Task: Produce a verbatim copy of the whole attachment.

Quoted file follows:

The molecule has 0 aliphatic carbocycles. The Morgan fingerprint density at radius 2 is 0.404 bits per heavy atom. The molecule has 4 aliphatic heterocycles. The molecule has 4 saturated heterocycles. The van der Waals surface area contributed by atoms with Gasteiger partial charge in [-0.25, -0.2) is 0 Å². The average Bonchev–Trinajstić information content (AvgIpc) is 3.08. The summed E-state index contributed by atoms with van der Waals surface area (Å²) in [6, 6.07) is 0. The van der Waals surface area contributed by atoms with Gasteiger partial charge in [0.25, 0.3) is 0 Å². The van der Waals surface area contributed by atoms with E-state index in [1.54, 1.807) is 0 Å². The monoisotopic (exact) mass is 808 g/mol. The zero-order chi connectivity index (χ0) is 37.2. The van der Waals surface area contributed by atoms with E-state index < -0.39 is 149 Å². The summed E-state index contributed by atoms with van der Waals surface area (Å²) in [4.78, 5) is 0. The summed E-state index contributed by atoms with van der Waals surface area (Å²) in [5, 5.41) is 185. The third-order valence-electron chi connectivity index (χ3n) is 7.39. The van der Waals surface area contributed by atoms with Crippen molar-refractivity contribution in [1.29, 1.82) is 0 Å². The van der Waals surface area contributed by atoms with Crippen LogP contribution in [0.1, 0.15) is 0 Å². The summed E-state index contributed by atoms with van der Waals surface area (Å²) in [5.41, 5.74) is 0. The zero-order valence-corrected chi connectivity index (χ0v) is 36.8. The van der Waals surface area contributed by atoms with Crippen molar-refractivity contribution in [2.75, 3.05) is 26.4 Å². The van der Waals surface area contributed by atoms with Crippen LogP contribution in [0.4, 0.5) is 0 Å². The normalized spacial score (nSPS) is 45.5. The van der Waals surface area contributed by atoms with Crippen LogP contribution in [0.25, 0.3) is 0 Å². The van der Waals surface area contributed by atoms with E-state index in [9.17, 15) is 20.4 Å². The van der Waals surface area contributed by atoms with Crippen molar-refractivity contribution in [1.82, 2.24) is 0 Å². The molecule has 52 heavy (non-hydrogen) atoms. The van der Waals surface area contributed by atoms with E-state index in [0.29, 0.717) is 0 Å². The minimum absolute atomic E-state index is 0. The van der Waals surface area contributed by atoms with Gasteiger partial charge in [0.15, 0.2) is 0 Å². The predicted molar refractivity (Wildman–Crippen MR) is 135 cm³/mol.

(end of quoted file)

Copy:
The molecule has 0 aliphatic carbocycles. The Morgan fingerprint density at radius 2 is 0.404 bits per heavy atom. The molecule has 4 aliphatic heterocycles. The molecule has 4 saturated heterocycles. The van der Waals surface area contributed by atoms with Gasteiger partial charge in [-0.25, -0.2) is 0 Å². The average Bonchev–Trinajstić information content (AvgIpc) is 3.08. The summed E-state index contributed by atoms with van der Waals surface area (Å²) in [6, 6.07) is 0. The van der Waals surface area contributed by atoms with Gasteiger partial charge in [0.25, 0.3) is 0 Å². The van der Waals surface area contributed by atoms with E-state index in [1.54, 1.807) is 0 Å². The monoisotopic (exact) mass is 808 g/mol. The zero-order chi connectivity index (χ0) is 37.2. The van der Waals surface area contributed by atoms with E-state index < -0.39 is 149 Å². The summed E-state index contributed by atoms with van der Waals surface area (Å²) in [4.78, 5) is 0. The summed E-state index contributed by atoms with van der Waals surface area (Å²) in [5, 5.41) is 185. The third-order valence-electron chi connectivity index (χ3n) is 7.39. The van der Waals surface area contributed by atoms with Crippen molar-refractivity contribution in [1.29, 1.82) is 0 Å². The van der Waals surface area contributed by atoms with Crippen LogP contribution in [0.1, 0.15) is 0 Å². The summed E-state index contributed by atoms with van der Waals surface area (Å²) in [5.41, 5.74) is 0. The zero-order valence-corrected chi connectivity index (χ0v) is 36.8. The van der Waals surface area contributed by atoms with Crippen molar-refractivity contribution in [2.75, 3.05) is 26.4 Å². The van der Waals surface area contributed by atoms with Crippen LogP contribution in [0.4, 0.5) is 0 Å². The normalized spacial score (nSPS) is 45.5. The van der Waals surface area contributed by atoms with Crippen LogP contribution in [0.25, 0.3) is 0 Å². The van der Waals surface area contributed by atoms with E-state index in [9.17, 15) is 20.4 Å². The van der Waals surface area contributed by atoms with Crippen molar-refractivity contribution in [1.82, 2.24) is 0 Å². The molecule has 52 heavy (non-hydrogen) atoms. The van der Waals surface area contributed by atoms with E-state index in [0.29, 0.717) is 0 Å². The minimum absolute atomic E-state index is 0. The van der Waals surface area contributed by atoms with Gasteiger partial charge in [0.15, 0.2) is 0 Å². The predicted molar refractivity (Wildman–Crippen MR) is 135 cm³/mol.